books, children, forgotten, future, knowledge, leisure.

The future of books

The future of books 12 11 2014

Like many older people, I have thousands of books.  Many of them I will never read again, and look for other people who would like them. Others I do read again and again.  P G Wodehouse I re-read while listening to the news – his books are no madder and much less upsetting.

I have two rooms for a ‘LITERACY MUSEUM’, full of children’s fun and teaching books, books on reading for teachers, the best collection on spelling in Australia, innovative materials for teaching reading and spelling,and  the history of education in Australia and overseas – and I  look for people who would like these books.  Otherwise they go when I go, which is a great pity.

Education Departments do not want these books – they are busy downsizing their book collections in their libraries. Some school libraries don’t have books any more.

Many of the books are already museum pieces, but all of them soon will be.

 

THE MUSEUM KEEPS CHILDREN’S FAVOURITES –  story and picture books that pre-school children have loved and older children have used to learn to read.  Adults can use these books as picture-story books even with some babies of six months upward, pointing to the pictures and talking about them, rather than reading the text.  As children grow older, they like to hear the text, and the reader can run a biro-end under the words, so children can see how the print relates to the spoken word.  Children can ask about any words they do not know, or you can add an explanation of hard words as you read.  “He had a donkey – like a small horse with big ears – and rode it along the highway, along the road.”

Some of these books are now worn with use, but it is good for children to find out that tatty-looking books can be the best ones, because it can be a sign of love and long use. “You can’t judge a book by its cover.”

These children’s books include Stories, Myths and Legends, the Alphabet A-Z, Walt Disney,       Anybody at Home? (lift the tab and see what creature lives there), Bears in the Night ( a marvellous book for concept learning as well as learning to read); Cat in the hat picture dictionary (Children love this, including children learning  English, the New Golden Encyclopedia, Di Manaka aku? (An Indonesian sort of ‘Where’s Wally’,  but this book helps children learn more about the world and the people in it, and Australian children like it too, when you talk about it rather than read it,) Doctor Doolittle,  Flower Fairies series, The Ear Book (A marvellous book for children learning English spoken  language as well as literacy ‘I hear a ding, I hear a dong –‘), the Magic Beach (and other books by Alison Lester, an Australian author,)The Merrygoround – an Oxford  collection of rhymes and poems for children – (to read and sing to children, but learners also like reading it.  One seven-year-old severely disadvantaged girl learnt to read from this book when all else had failed,) My Book about Me, All the Doctor Seuss books – One fish, two fish, red fish, blue fish,The Foot Book,       I can do anything – almost,       Plant and Animal Alphabet coloring book, Ten Apples up on Top! (a great counting book as well as reading book) The Golden Geography – a child’s introduction to the wider world, Old Hat, New hat (marvellous in learning to read) , People by Peter Spier. (This is a really marvellous multicultural book. If it is in print, get copies,)Inside, outside, upside down. (Children love this, including children learning English language as well as literacy),       Tale of Peter Rabbit (and all the Beatrix Potter stories,The Australia Book,What do people do all day? – Richard Scarry,        What makes it go? Also a sheet of lullabies for adults and children to sing to babies .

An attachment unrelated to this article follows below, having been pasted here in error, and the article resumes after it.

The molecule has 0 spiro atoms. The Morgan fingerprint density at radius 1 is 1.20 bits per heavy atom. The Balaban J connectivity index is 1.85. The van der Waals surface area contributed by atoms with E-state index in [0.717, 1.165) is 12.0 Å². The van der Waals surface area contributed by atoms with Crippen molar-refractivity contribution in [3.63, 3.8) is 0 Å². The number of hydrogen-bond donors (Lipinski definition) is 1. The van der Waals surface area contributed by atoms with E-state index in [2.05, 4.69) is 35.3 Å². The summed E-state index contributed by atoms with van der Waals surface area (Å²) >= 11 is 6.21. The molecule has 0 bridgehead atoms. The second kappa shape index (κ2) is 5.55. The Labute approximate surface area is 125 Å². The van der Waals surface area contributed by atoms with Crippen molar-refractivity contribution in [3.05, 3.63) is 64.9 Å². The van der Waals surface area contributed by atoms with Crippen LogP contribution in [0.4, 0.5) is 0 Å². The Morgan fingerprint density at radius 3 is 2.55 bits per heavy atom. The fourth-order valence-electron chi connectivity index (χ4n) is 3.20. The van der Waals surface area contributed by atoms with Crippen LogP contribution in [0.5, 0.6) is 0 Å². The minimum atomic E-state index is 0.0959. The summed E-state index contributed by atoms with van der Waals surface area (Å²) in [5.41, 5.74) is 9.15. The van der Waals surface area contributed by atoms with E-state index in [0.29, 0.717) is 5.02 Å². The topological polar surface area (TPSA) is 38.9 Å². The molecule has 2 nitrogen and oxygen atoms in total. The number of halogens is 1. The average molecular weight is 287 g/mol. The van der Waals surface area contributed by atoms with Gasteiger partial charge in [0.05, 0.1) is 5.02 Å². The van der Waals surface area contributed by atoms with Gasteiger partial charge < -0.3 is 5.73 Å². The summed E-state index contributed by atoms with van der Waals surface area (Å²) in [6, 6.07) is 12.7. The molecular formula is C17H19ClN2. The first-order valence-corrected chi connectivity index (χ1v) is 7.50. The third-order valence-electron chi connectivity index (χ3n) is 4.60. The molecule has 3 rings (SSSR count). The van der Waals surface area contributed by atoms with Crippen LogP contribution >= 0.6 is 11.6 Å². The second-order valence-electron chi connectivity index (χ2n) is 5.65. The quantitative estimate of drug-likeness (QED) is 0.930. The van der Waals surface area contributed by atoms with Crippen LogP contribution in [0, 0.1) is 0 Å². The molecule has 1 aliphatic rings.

Add to this list. If they are out of print, they should be back in.

Rather than say ‘It doesn’t matter what children read as long as they are reading’ , the better principle is ‘You might as well read books worth reading’

Find books you like and look for other books by the same authors

This list will change from time to time.

If a book is tatty it often means other people have loved it.

Don’t judge a book by its cover

All the pictures should be ones children like to look at more than once, with CLEAR PRINT.

Everybody likes different books, so find the ones that YOU like.  In a library or have a Bookshop Crawl.   There is a lot of junk out there, so you can dig like a miner in a gold-mine for the gold..

1 Junior Beginners, babies and upward